Tuesday, 9/23:

Nada Surf
Rough Trade NYC
8:00 p.m., $25
Unfortunately if you slept on buying your tickets to Nada Surf’s show, then you’ve missed out–the show is sold out. However, if you did buy your tickets early like a true stan, then you know what you’re in for: a heartfelt performance by one of rock’s most beloved indie groups. Though they have been around for over two decades, the quartet hasn’t lost its passion for touring and continues to do so with full force. Nada Surf’s show at Rough Trade is actually the record release show for their B Sides album, full of b-sides and acoustic versions of their songs. — By Tara Mahadevan

Howard Gilman Opera House
8:00 p.m., $35-$55
BAM’s month-long Nonesuch Records tribute continues with an especially timely booking. It’s release day for Sukierae, Jeff Tweedy and his drumming son Spencer’s duo debut. They’ll perform it with a full band during the evening’s first set, followed by Dad’s solo set of Wilco tunes. Feel free to lament your own father issues throughout. — By Richard Gehr

Wednesday, 9/24:

Rokia Traoré + Toumani Diabaté + Sidiki Diabaté
BAM Harvey Theater
8:00 p.m., $25-$55
Mali’s renowned Diabaté lineage of praise singers, epic-poetry reciters, and kora players — hereditary musicians known as griots — extends several dozen generations into the past. Its most recent maestros are the late Sidiki Diabaté, who introduced Western audiences to the harplike, 21-stringed instrument; his son Toumani, the instrument’s current master, who released the world’s first solo kora album (Kaira) in 1990 and subsequently expanded its possibilities in groups like Ketama and his syncretic Symmetric Orchestra; and Toumani’s own 23-year-old son, Sidiki, who is a successful hip-hop producer in Mali, as well as the family’s latest kora ace. Released this spring, Toumani & Sidiki is a glorious collection of traditional kora music performed by father and son, whose brilliantly cascading notes complement one another like tributaries flowing into a common river. See them perform with singer and multi-instrumentalist Rokia Traoré tonight. — By Richard Gehr

The Black Keys
Barclays Center
Tuesday & Wednesday, 8:00 p.m., $35-$95
Gene Simmons can say that rock is dead all he wants, but that hasn’t stopped the Black Keys from keeping the spirit of the genre kicking. Since their formation in the the early aughts, the Ohio duo has slowly risen to become rock ‘n’ roll’s foremost act. Albums like Brothers and El Camino have churned out hits like “Tighten Up” and “Gold on the Ceiling,” as well as a string of ad themes that you can’t seem to escape (they famously poked fun at themselves on an episode of The Colbert Report with fellow admen Vampire Weekend). This past spring, the Black Keys released Turn Blue, a bluesier-than-ever set that is sure to spawn more than a few festival and stadium favorites. Determine which ones will take the crown tonight. — By Brittany Spanos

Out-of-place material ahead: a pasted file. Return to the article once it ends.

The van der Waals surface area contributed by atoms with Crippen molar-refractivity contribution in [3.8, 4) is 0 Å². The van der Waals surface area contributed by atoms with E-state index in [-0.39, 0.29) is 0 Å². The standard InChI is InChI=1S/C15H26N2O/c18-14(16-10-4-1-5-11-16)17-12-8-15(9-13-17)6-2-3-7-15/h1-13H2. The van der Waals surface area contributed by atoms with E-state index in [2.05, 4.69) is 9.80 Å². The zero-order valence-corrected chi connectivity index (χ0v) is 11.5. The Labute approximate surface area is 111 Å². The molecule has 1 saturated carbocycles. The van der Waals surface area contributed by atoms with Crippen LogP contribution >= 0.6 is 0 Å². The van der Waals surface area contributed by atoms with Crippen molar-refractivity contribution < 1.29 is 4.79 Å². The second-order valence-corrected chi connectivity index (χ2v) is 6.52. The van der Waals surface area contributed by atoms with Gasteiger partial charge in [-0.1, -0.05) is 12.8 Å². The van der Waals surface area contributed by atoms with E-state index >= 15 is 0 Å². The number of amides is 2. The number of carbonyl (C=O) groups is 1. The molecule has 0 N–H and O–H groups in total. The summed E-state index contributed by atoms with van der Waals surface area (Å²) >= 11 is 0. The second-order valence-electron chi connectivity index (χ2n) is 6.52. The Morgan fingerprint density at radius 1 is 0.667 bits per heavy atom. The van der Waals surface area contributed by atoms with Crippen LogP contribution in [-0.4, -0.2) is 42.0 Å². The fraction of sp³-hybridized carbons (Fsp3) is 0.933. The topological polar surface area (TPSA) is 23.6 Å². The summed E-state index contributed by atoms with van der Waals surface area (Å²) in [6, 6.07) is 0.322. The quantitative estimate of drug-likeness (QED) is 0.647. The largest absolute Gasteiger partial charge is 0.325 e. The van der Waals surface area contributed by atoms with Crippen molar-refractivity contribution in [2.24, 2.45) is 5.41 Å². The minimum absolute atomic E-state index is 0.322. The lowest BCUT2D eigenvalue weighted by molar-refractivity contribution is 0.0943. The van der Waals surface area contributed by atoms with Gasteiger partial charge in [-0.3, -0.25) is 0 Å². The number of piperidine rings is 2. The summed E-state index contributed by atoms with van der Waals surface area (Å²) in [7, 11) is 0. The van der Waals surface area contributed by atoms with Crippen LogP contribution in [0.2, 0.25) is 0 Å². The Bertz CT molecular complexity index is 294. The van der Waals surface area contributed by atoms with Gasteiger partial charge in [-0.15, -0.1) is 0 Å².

Thursday, 9/25:

Kronos Quartet & Laurie Anderson
BAM Harvey Theater
Tuesday through Friday, 7:30 p.m. daily, $20-$60
Part of the BAM 2014 Next Wave Festival, the boundary-breaking Kronos Quartet demonstrates the breadth of its scope with two separate collaborations. On September 20, they join 10,000 Maniacs frontwoman-cum-folk chanteuse Natalie Merchant, Carolina Chocolate Drops lead singer Rhiannon Giddens, and rising folk stars Sam Amidon and Olivia Chaney to premiere classical crossover settings of folk standards. On September 23, Laurie Anderson reunites with Kronos for Landfall, a digital multimedia song cycle inspired by Hurricane Sandy and its aftermath, performing an act of excavation and rebirth that floods the senses with not only the pastness of the past, but of its presence. — By Aidan Levy

Sorry, But Kanye Is the GOAT
The 50 Most NYC Albums Ever
NYC’s Top 10 Rising Female-Fronted Bands